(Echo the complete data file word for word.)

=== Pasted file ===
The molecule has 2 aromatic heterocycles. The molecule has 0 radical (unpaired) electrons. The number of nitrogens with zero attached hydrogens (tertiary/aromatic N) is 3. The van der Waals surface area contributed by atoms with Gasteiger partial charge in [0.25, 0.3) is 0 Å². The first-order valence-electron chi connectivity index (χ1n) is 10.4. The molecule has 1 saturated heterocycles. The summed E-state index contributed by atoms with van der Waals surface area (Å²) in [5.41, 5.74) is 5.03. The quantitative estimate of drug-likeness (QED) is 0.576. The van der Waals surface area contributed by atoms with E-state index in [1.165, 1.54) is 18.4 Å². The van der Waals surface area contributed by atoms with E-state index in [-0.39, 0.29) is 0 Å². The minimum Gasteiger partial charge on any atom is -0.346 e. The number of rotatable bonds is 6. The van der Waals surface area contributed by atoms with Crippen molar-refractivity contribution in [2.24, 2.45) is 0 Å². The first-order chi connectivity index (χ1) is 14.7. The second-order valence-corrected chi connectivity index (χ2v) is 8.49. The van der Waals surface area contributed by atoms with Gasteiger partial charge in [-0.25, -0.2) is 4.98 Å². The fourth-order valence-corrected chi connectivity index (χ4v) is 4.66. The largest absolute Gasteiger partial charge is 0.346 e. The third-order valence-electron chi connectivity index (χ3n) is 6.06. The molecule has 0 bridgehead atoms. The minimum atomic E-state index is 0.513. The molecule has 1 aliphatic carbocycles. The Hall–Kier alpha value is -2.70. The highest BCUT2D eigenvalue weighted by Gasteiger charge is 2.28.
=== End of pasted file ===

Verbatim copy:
The molecule has 2 aromatic heterocycles. The molecule has 0 radical (unpaired) electrons. The number of nitrogens with zero attached hydrogens (tertiary/aromatic N) is 3. The van der Waals surface area contributed by atoms with Gasteiger partial charge in [0.25, 0.3) is 0 Å². The first-order valence-electron chi connectivity index (χ1n) is 10.4. The molecule has 1 saturated heterocycles. The summed E-state index contributed by atoms with van der Waals surface area (Å²) in [5.41, 5.74) is 5.03. The quantitative estimate of drug-likeness (QED) is 0.576. The van der Waals surface area contributed by atoms with E-state index in [1.165, 1.54) is 18.4 Å². The van der Waals surface area contributed by atoms with E-state index in [-0.39, 0.29) is 0 Å². The minimum Gasteiger partial charge on any atom is -0.346 e. The number of rotatable bonds is 6. The van der Waals surface area contributed by atoms with Crippen molar-refractivity contribution in [2.24, 2.45) is 0 Å². The first-order chi connectivity index (χ1) is 14.7. The second-order valence-corrected chi connectivity index (χ2v) is 8.49. The van der Waals surface area contributed by atoms with Gasteiger partial charge in [-0.25, -0.2) is 4.98 Å². The fourth-order valence-corrected chi connectivity index (χ4v) is 4.66. The largest absolute Gasteiger partial charge is 0.346 e. The third-order valence-electron chi connectivity index (χ3n) is 6.06. The molecule has 0 bridgehead atoms. The minimum atomic E-state index is 0.513. The molecule has 1 aliphatic carbocycles. The Hall–Kier alpha value is -2.70. The highest BCUT2D eigenvalue weighted by Gasteiger charge is 2.28.